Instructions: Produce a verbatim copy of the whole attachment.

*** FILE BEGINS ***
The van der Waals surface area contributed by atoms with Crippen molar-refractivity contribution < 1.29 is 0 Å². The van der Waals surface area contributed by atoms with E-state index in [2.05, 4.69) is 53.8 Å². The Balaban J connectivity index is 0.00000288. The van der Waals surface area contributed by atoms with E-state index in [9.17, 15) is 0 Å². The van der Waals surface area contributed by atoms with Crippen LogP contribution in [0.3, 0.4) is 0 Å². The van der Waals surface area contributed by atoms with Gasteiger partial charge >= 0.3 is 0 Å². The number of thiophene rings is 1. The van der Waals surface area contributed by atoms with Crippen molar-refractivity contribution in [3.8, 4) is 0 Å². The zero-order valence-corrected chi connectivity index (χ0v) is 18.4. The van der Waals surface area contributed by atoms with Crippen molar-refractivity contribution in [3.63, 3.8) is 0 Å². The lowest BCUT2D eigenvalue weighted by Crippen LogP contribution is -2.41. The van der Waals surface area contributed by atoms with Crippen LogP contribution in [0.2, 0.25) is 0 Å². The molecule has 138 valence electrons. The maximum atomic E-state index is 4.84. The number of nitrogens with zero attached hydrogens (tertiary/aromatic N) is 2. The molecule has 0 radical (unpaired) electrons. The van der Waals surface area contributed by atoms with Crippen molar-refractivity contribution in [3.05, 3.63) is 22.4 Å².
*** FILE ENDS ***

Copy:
The van der Waals surface area contributed by atoms with Crippen molar-refractivity contribution < 1.29 is 0 Å². The van der Waals surface area contributed by atoms with E-state index in [2.05, 4.69) is 53.8 Å². The Balaban J connectivity index is 0.00000288. The van der Waals surface area contributed by atoms with E-state index in [9.17, 15) is 0 Å². The van der Waals surface area contributed by atoms with Crippen LogP contribution in [0.3, 0.4) is 0 Å². The van der Waals surface area contributed by atoms with Gasteiger partial charge >= 0.3 is 0 Å². The number of thiophene rings is 1. The van der Waals surface area contributed by atoms with Crippen molar-refractivity contribution in [3.8, 4) is 0 Å². The zero-order valence-corrected chi connectivity index (χ0v) is 18.4. The van der Waals surface area contributed by atoms with Crippen molar-refractivity contribution in [3.63, 3.8) is 0 Å². The lowest BCUT2D eigenvalue weighted by Crippen LogP contribution is -2.41. The van der Waals surface area contributed by atoms with Crippen LogP contribution in [0.2, 0.25) is 0 Å². The molecule has 138 valence electrons. The maximum atomic E-state index is 4.84. The number of nitrogens with zero attached hydrogens (tertiary/aromatic N) is 2. The molecule has 0 radical (unpaired) electrons. The van der Waals surface area contributed by atoms with Crippen molar-refractivity contribution in [3.05, 3.63) is 22.4 Å².